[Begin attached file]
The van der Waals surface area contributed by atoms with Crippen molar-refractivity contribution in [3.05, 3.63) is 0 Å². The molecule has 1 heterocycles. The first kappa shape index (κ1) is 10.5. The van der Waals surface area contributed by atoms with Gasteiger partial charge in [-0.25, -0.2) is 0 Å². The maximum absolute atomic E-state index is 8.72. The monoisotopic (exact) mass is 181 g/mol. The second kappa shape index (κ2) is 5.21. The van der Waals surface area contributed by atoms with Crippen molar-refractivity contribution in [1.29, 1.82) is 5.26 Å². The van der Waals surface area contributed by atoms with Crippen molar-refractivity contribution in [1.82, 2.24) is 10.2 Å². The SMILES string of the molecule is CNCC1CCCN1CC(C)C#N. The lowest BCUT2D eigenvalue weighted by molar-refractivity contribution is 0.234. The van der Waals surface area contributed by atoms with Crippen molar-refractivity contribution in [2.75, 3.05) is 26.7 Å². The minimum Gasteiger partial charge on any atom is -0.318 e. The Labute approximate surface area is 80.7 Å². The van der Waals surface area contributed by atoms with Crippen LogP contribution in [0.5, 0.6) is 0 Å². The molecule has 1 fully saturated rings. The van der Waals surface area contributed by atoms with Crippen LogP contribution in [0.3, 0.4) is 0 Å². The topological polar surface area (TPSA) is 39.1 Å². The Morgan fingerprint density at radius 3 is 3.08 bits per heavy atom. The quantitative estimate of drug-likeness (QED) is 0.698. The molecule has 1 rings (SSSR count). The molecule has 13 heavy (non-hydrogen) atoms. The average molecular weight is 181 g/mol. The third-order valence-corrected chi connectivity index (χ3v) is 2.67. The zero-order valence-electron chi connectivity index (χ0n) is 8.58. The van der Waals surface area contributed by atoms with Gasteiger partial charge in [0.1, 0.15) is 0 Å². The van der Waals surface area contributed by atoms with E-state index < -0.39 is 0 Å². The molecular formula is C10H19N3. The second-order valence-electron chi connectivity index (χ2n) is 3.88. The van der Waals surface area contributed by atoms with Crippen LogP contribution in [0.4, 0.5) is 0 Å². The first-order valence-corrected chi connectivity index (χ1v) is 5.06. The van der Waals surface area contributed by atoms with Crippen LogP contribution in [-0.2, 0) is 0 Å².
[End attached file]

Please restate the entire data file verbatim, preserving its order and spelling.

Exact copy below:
The van der Waals surface area contributed by atoms with Crippen molar-refractivity contribution in [3.05, 3.63) is 0 Å². The molecule has 1 heterocycles. The first kappa shape index (κ1) is 10.5. The van der Waals surface area contributed by atoms with Gasteiger partial charge in [-0.25, -0.2) is 0 Å². The maximum absolute atomic E-state index is 8.72. The monoisotopic (exact) mass is 181 g/mol. The second kappa shape index (κ2) is 5.21. The van der Waals surface area contributed by atoms with Crippen molar-refractivity contribution in [1.29, 1.82) is 5.26 Å². The van der Waals surface area contributed by atoms with Crippen molar-refractivity contribution in [1.82, 2.24) is 10.2 Å². The SMILES string of the molecule is CNCC1CCCN1CC(C)C#N. The lowest BCUT2D eigenvalue weighted by molar-refractivity contribution is 0.234. The van der Waals surface area contributed by atoms with Crippen molar-refractivity contribution in [2.75, 3.05) is 26.7 Å². The minimum Gasteiger partial charge on any atom is -0.318 e. The Labute approximate surface area is 80.7 Å². The van der Waals surface area contributed by atoms with Crippen LogP contribution in [0.5, 0.6) is 0 Å². The molecule has 1 fully saturated rings. The van der Waals surface area contributed by atoms with Crippen LogP contribution in [0.3, 0.4) is 0 Å². The topological polar surface area (TPSA) is 39.1 Å². The Morgan fingerprint density at radius 3 is 3.08 bits per heavy atom. The quantitative estimate of drug-likeness (QED) is 0.698. The molecule has 1 rings (SSSR count). The molecule has 13 heavy (non-hydrogen) atoms. The average molecular weight is 181 g/mol. The third-order valence-corrected chi connectivity index (χ3v) is 2.67. The zero-order valence-electron chi connectivity index (χ0n) is 8.58. The van der Waals surface area contributed by atoms with Gasteiger partial charge in [0.1, 0.15) is 0 Å². The van der Waals surface area contributed by atoms with E-state index < -0.39 is 0 Å². The molecular formula is C10H19N3. The second-order valence-electron chi connectivity index (χ2n) is 3.88. The van der Waals surface area contributed by atoms with Crippen LogP contribution in [0.4, 0.5) is 0 Å². The first-order valence-corrected chi connectivity index (χ1v) is 5.06. The van der Waals surface area contributed by atoms with Crippen LogP contribution in [-0.2, 0) is 0 Å².